The consumption of energy is associated with numerous negative externalities. Fossil fuels, specifically, cause emissions of CO2, the most prevalent greenhouse gas. With the issue of climate change far from resolved, understanding the determinants behind emission levels is necessary to improve forecasting and guide policy making.
There is ample empirical evidence that energy demand depends on per capita income. In high-income countries, a number of single-country survey-based studies find that rich households spend a smaller share of their income on energy (e.g. Dubin and McFadden 1984). Less is known about this relationship in the developing world, where most of the growth in energy demand is currently taking place. A number of studies find that energy demand also increases slower than total expenditures in middle-income countries, including in China (e.g. Cao et al. 2016). On the other hand, as large populations are just beginning to purchase energy-intensive appliances (fridges, air conditioners, cars), it is feared that energy demand in the developing world may keep growing rapidly (Auffhammer and Wolfram 2014, Gertler et al. 2016).
More generally, the structural change literature has clearly documented that consumers of different income levels prefer different sets of goods (e.g. Comin et al. 2018), generally shifting from agriculture to manufacturing to services as income grows. Yet we still do not have a clear picture of the aggregate consequences for energy consumption, and what the relationship between income, consumption patterns and CO2 emissions looks like in the aggregate. This relationship directly affects the CO2 intensity of GDP, a critical ingredient when trying to project emissions and understand the potential magnitude of climate change. A quick survey of prominent emission projection models (from academics, governments, or international agencies) also shows that these models tend to incorporate income effects in consumption in a rather crude manner, as they are typically more focused on technology assumptions.
Our recent article (Caron and Fally 2018) systematically summarises the implications of shifting consumption patterns on energy demand and emissions. We take an aggregate view across countries spanning most of the per capita income spectrum and all sectors of the economy. Our framework, an extension of the general equilibrium model described in Caron et al. (2014), links non-homothetic household preferences (i.e. with non-trivial income effects) to emissions through production and trade linkages. The model allows us to uncover patters of comparative advantage in the production of CO2-intensive goods. We can thus identify the role of income in determining energy demand, making sure that we are not confounding it for differences in the availability of energy or energy-intensive goods and services across countries.
The relationship between income elasticity and emissions intensity across sectors
Do high income consumers prefer goods which are, coincidentally, less CO2 intensive in their production?
Using different types non-homothetic preferences, we estimate the income elasticity of goods in 50 sectors of the economy. As many before us, we find a clear role for per capita income in determining consumption patterns – the income elasticity of most sectors is significantly different from one.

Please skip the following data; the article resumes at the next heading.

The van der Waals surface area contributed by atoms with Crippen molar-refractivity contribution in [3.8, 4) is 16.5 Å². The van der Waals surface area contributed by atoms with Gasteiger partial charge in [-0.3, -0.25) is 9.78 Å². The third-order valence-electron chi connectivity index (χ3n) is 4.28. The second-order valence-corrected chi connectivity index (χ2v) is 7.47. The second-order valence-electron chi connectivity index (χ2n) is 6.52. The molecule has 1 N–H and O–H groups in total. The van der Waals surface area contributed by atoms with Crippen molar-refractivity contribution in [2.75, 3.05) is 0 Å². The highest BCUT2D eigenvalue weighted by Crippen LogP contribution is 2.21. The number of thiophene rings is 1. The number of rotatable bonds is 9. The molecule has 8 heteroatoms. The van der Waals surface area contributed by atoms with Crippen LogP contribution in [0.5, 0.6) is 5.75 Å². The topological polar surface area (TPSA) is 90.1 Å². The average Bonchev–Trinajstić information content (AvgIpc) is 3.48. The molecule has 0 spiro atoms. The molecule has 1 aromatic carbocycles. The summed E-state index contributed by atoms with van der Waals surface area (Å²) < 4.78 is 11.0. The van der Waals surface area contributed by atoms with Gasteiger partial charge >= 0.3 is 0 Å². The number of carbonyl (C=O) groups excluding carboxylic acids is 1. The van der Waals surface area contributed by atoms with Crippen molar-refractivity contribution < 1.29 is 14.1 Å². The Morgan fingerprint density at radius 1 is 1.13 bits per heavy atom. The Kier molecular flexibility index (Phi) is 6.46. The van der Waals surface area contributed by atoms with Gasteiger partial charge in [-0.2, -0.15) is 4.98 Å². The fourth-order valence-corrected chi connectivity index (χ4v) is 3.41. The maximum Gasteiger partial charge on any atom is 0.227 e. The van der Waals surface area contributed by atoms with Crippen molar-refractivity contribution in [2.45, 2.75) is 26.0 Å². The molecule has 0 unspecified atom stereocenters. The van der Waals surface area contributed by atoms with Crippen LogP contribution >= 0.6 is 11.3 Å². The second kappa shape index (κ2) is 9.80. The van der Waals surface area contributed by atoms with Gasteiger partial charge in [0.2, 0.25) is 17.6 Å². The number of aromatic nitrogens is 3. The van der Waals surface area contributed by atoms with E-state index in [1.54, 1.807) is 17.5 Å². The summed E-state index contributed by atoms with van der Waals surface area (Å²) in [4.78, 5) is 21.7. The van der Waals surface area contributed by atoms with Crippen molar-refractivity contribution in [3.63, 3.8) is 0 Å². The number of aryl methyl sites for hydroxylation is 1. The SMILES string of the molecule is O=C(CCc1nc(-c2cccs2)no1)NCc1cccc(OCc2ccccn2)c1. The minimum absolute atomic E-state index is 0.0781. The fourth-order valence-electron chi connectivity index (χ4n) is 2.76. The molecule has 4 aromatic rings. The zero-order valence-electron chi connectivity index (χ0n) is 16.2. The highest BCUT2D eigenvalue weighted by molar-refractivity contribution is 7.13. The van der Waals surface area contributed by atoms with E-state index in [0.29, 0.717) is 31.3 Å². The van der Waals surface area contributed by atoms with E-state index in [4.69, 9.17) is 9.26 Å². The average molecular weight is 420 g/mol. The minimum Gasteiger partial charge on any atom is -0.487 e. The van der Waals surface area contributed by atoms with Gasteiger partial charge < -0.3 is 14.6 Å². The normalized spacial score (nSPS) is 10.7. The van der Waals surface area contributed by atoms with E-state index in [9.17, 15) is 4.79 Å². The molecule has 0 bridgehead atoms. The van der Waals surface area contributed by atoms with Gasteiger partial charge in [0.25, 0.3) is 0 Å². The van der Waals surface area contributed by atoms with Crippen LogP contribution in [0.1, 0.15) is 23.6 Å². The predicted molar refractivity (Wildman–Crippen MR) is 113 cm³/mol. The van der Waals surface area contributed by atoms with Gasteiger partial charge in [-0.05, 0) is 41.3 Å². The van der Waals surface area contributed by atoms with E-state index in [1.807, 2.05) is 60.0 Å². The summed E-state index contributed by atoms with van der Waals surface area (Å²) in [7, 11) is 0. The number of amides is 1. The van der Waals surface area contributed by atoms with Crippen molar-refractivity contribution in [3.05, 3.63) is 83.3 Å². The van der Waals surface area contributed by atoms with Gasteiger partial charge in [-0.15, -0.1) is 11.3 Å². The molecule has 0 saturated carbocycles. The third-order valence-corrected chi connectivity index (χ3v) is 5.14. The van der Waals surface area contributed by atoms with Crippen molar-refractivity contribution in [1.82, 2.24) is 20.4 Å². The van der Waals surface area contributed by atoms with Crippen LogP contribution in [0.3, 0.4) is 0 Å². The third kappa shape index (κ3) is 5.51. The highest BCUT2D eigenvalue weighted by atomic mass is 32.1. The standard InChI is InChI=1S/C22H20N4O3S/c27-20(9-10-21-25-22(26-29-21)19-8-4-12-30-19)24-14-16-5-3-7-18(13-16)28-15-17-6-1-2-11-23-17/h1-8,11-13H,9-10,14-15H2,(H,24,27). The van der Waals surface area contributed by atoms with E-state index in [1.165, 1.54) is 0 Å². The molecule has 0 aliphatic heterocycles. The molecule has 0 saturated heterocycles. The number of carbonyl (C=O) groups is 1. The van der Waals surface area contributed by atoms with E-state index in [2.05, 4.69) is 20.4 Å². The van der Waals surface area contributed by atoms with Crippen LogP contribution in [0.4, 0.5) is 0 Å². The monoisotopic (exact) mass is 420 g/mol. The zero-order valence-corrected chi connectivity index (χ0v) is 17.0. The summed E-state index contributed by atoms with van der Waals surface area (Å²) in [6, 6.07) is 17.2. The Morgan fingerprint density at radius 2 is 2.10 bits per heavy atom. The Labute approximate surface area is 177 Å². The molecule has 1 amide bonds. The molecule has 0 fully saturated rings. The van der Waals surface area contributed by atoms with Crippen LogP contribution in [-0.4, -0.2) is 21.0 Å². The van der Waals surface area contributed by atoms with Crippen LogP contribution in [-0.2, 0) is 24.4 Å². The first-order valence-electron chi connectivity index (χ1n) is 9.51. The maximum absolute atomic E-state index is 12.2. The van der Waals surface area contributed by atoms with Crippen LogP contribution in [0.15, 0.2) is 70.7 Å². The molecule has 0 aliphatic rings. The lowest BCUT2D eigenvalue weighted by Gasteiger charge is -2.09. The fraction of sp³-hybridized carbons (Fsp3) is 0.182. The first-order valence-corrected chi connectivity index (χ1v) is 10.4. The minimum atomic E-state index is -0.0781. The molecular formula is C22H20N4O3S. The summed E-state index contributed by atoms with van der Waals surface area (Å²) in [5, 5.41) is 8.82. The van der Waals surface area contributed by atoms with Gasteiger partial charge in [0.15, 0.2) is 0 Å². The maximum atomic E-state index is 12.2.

The directconsumption of energy generally increases slower than income. Figure 1 shows that the two main energy goods consumed directly by households, electricity (ely) and refined oil (p_c, mostly gasoline for transportation), have an income elasticity below one. While these estimates reflect an average across all countries, they depend on income – energy consumption is more income-elastic in low-income countries. This is consistent with scattered country-level evidence from the literature.
Figure 1 The inverted-U/negative relationship between income elasticity and (log) CO2 intensities at the sector level
Notes: Each marker represents a sector of the economy; Marker size reflects the sector's average share of final demand. Total CO2 intensity represents the total amount of CO2, in kg, associated with the consumption of a dollar of each good; grey lines represent the fit of linear and quadratic regressions;Both the negative and inverted-U relationships are significant at the 1% level. See Caron and Fally (2018) for full list of sectors.
However, just looking at direct energy consumption is misleading. It ignores the emissions embodied in the consumption of non-energy goods – think of the emissions caused by the production of the steel and leather constituting the chair you are sitting on, and so on. Tracking ‘indirect’ emissions throughout global supply chains (based on intermediate input and trade linkages), we can compute the ‘total’ emissions associated with the consumption of each good. Plotting income elasticity against total (embodied) CO2 intensity, Figure 1 reveals an ‘inverted-U’ relationship – sectors of intermediate income elasticity have, on average, the highest CO2 intensity. But it is also asymmetric and negative overall, with high-income-elasticity sectors having the lowest CO2 requirements on average.
We insist that this represents an ‘incidental’ correlation – high-income consumers do not necessarily prefer these goods becausethey are less emissions intensive.
Explaining cross-country differences in consumption-related emissions
Does this systematic relationship between income elasticity and CO2 intensity add up to important differences in CO2 emission levels across countries?
In contrast to a number of other pollutants, CO2 emissions tend to keep increasing with income. However, a number of studies have found emissions per capita, and emissions per dollar, to peak at middle-income levels (Dietz and Rosa 1997, Schmalensee et al. 1998), a variant of the ‘environmental Kuznets curve’.